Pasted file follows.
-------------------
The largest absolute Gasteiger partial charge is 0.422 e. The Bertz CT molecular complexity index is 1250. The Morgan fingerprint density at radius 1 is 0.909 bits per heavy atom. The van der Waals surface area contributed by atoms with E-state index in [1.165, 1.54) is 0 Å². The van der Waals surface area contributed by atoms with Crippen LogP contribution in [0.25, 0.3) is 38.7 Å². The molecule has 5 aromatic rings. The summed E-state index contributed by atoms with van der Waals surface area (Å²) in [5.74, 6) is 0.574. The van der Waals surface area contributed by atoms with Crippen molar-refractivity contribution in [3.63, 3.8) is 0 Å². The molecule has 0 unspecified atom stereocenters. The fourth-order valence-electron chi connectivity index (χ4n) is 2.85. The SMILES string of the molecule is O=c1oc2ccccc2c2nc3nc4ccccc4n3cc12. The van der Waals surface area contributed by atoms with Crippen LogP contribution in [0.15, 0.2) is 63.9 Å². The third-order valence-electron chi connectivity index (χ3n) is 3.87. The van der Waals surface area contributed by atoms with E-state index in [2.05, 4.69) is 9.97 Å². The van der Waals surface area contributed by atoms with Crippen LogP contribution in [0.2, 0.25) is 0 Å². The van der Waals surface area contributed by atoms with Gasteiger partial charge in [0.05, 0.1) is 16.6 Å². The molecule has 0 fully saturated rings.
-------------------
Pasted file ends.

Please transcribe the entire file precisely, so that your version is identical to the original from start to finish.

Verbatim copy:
The largest absolute Gasteiger partial charge is 0.422 e. The Bertz CT molecular complexity index is 1250. The Morgan fingerprint density at radius 1 is 0.909 bits per heavy atom. The van der Waals surface area contributed by atoms with E-state index in [1.165, 1.54) is 0 Å². The van der Waals surface area contributed by atoms with Crippen LogP contribution in [0.25, 0.3) is 38.7 Å². The molecule has 5 aromatic rings. The summed E-state index contributed by atoms with van der Waals surface area (Å²) in [5.74, 6) is 0.574. The van der Waals surface area contributed by atoms with Crippen molar-refractivity contribution in [3.63, 3.8) is 0 Å². The molecule has 0 unspecified atom stereocenters. The fourth-order valence-electron chi connectivity index (χ4n) is 2.85. The SMILES string of the molecule is O=c1oc2ccccc2c2nc3nc4ccccc4n3cc12. The van der Waals surface area contributed by atoms with Crippen LogP contribution in [0.15, 0.2) is 63.9 Å². The third-order valence-electron chi connectivity index (χ3n) is 3.87. The van der Waals surface area contributed by atoms with E-state index in [2.05, 4.69) is 9.97 Å². The van der Waals surface area contributed by atoms with Crippen LogP contribution in [0.2, 0.25) is 0 Å². The van der Waals surface area contributed by atoms with Gasteiger partial charge in [0.05, 0.1) is 16.6 Å². The molecule has 0 fully saturated rings.